Tuesday, January 24, 2006

Mood Music

Not that kind of mood—get your minds out of the gutter. Unless you’re writing erotica, in which case, back into the gutter with you. I’m talking about creative mood, literary mood, Muse-won’t-shut-up mood. What’s the soundtrack to yours?

Yesterday I had a horrendously long meeting that had me begging for death by the time it ended sometime after noon. I had planned to go to a cozy coffee shop and spend some time writing that afternoon, but my head was completely full of special elections and poll numbers and distinctly empty of anything I could use to work on my novel. So I went for my iPod and scrolled through to find some good music to get me into a creative mood.

This is something I do a lot—there’s nothing like music and coffee to get me kick-started into writing mood. I have several playlists on my iPod devoted to “writing music”—songs that get me thinking or ones that evoke certain emotions for me. When I was writing my first novel, I discovered that I wrote best with music playing softly in the background to drown out all the other noise. I also discovered that songs with strong lyrics really get me into a creative mood. It took me a while to get the “soundtrack” right, but when it finally clicked, I had over an hour of music that really fit with the story and put me into the mood I needed to be in to write it. That playlist tended heavily toward the Sundays, the Jayhawks, Beth Hart and Aimee Mann. For a while, I associated the Sundays’ version of “Wild Horses” so strongly with the more emotional moments of my book that I could no longer play that song in the car.

My second novel is not so emotionally heavy, and includes more action and suspense. My writing music reflected that. Instead of chicks who sing like they’re on the verge of tears, there were more guitar-heavy songs like “Momentary Thing” by Something Happens. The Dropkick Murphys, Supreme Beings of Leisure and the Dead Kennedys (because my heroine loves them) rounded out the action-y parts of the list, and some of my old favorites like “A Pair of Brown Eyes” (the Pogues), “La Cienega Just Smiled” (Ryan Adams) and “Righteously” (Lucinda Williams) are the more romantic soundtrack for the novel.

Over the next couple of weeks as I get geared up to really begin my current project, I’ll go through my music collection and look for things that evoke the same imagery that I’m trying to write and will probably haunt some music stores (and iTunes, of course) until I find the perfect mix. One of my most recent finds, which I expect will make up at least some of that mix, is James Blunt’s album Back to Bedlam. You might know the single “You’re Beautiful,” which is currently being played to death on major radio markets. Since I don’t listen to the radio that much, I’m not too bothered. The melodies on this album are unobtrusive and the lyrics are honest and interesting. One of the tracks, “Goodbye My Lover,” is a fantastic take on a break-up song and I can see that figuring heavily into my current project.

To me, music is an intrinsic part of writing. Without it, I have trouble capturing mood and breaking through bouts of writer’s block. So the time I spend making playlists and soundtracks is time well spent. I know some of you do the same thing—I even have some of your soundtracks, come to think of it. But how do you find the right music? Is it mostly from your existing CD collections, or do you search out new stuff? And how do you know when it’s right?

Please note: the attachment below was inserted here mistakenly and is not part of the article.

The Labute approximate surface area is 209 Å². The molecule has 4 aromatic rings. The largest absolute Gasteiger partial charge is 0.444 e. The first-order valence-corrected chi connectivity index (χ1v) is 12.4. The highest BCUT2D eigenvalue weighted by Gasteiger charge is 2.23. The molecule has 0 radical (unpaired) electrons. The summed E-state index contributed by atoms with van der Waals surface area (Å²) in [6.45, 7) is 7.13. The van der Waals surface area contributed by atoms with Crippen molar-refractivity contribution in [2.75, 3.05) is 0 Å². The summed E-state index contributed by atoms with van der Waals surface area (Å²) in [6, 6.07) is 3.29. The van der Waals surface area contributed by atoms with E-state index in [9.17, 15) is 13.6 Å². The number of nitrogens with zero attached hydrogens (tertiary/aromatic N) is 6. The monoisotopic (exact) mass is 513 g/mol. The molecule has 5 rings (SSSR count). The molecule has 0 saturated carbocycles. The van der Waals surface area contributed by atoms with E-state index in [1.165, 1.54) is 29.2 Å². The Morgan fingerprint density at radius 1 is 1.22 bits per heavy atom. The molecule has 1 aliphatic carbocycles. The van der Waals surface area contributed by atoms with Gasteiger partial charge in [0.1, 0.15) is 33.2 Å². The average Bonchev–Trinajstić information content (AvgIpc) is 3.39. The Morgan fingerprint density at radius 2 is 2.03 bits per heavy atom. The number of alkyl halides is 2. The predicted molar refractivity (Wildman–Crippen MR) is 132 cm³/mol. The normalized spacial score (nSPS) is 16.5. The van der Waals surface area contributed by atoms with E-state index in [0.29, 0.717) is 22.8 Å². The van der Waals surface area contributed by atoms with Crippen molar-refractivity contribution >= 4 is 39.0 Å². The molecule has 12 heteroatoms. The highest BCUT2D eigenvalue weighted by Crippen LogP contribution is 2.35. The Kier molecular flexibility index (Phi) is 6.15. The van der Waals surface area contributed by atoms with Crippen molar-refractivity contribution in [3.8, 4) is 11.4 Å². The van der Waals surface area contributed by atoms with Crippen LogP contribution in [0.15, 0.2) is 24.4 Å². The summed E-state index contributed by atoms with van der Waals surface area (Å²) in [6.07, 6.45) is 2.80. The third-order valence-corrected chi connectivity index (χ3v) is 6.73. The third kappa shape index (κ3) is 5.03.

Blogger Jana J. Hanson said...

I love "Righteously" by Lucinda Williams. I could kick myself because I missed her area concert last summer.

8:11 PM  
Blogger Christa M. Miller said...

The soundtrack I made for my first novel (the one I'm about to start shopping around) came mostly from my existing collection, though I did buy two new CDs just to add to it. However, we're on a tight budget, so I try to be careful.

You can read about the soundtrack here. I wish there were a way to add a CD to a book for sale! Wouldn't that be a great marketing tool?

In general, music is really critical to my writing. I will listen to jazz, electronica, or evocative music like Tom Waits or Bruce Springsteen depending on mood and what I happen to be working on. Helps me focus much more than silence can.

11:49 PM  
Blogger Melanie Hayden said...

You know, there was a book I read several years ago called Getting Over Jack Wagner that sort of included a soundtrack. Each chapter had a list of 3-4 songs beneath the chapter header. It fit well because the heroine's "thing" was that she only dated musicians.

2:47 PM  
Anonymous Anonymous said...

To me, music is an intrinsic part of writing. Without it, I have trouble capturing mood and breaking through bouts of writer’s block.

Wow. I do the same thing, especially when visualizing/feeling/planning a scene. Once I've got a scene firmly in my head, I try not to listen to music because I tend to zone out instead of write efficiently.

3:47 PM  
Anonymous Tas Jordan said...

Topical much for me? LOL! I do create soundtracks for my writing, both in the specific-project sense and in the general-mood sense. Music is inextricably linked to my muse for sure.

(And I was supposed to borrow Getting Over Jack Wagner from you, lol. Should still do that.)

7:35 PM  

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